Louisville lawyer Ronald Snyder, brother of the late Kentucky U.S. Rep. Gene Snyder, admitted that he rented out a condominium owned by a deceased man, Robert Cornett, for nearly 12 years, pocketing around $15,000 in rental payments during that time.
But Snyder isn't the only one getting nailed for a scam involving real estate. Earlier this month, a ring of mortgage brokers in Southern Florida was busted for a fraud scheme. A Maryland owner of modular-home construction business was indicted this week for mortgage fraud. And in the foreclosure-plagued state of Arizona, June was the highest month ever for mortgage fraud indictments.
In fact, The Wall Street Journal reports that mortage fraud is on the rise again nationwide. According to data prepared for the news daily by the research firm CoreLogic, mortgage fraud climbed 17 percent last year, after dropping 57 percent over the two previous years from an all-time high in 2006.
From identity theft, to falsifying application information, to manipulating appraisal numbers, the types of fraud schemes are also becoming more complicated. In response, the Federal Bureau of Investigation is widening its net: The number of pending mortgage fraud investigations jumped 71 percent from 2008 to 2009.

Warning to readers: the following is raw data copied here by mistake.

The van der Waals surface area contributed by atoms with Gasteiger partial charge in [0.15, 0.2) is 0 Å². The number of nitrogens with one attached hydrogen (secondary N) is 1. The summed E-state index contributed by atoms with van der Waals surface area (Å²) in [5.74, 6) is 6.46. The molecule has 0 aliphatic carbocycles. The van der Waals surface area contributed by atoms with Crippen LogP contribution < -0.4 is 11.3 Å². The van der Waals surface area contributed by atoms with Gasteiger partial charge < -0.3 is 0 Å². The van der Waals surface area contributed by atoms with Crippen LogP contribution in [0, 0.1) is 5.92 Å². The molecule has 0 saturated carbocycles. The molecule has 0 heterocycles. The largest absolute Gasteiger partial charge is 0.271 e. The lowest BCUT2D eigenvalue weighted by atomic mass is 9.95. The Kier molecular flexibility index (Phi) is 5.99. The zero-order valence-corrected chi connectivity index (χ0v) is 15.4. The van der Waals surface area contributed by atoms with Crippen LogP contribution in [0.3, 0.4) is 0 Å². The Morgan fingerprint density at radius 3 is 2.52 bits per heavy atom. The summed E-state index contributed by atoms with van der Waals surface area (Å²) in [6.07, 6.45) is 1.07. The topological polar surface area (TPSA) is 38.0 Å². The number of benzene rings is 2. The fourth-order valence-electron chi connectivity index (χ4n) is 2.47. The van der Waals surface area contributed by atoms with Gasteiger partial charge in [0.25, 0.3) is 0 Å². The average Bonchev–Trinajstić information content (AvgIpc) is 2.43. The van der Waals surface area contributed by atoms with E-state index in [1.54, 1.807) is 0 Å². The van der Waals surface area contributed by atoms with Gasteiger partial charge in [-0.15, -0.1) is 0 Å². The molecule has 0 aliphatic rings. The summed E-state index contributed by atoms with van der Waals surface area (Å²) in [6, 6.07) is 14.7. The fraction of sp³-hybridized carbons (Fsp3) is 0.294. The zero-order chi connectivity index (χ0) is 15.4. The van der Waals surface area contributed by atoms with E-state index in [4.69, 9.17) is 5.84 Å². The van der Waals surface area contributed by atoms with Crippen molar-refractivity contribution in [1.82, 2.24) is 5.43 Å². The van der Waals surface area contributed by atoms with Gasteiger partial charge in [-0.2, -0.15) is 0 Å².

The Courier-Journal in Louisville reports that Snyder's lawyer, Charles E. Ricketts Jr., explained his client's actions by saying that no relatives attended the funeral for Cornett, and as a family friend, Snyder maintained the property after Cornett's death. Snyder kept the property in Cornett's name, rented it out and received rental payments from tenants via U.S. mail.
Snyder's wrongdoing, according to the Department of Justice, was that he "knowingly" failed to either locate Cornett's heirs or turn over the property, valued at $91,060 in 2006, to the state of Kentucky. When Snyder attempted to benefit from lower property taxes granted to those over 65 years of age in most states, the Louisville police uncovered his decade-long scheme.
The case is closed on Snyder, but the growing problem of mortgage fraud -- which is projected to cost at least a $14 billion this year --may mean more trouble on the horizon for the already rocky housing market.
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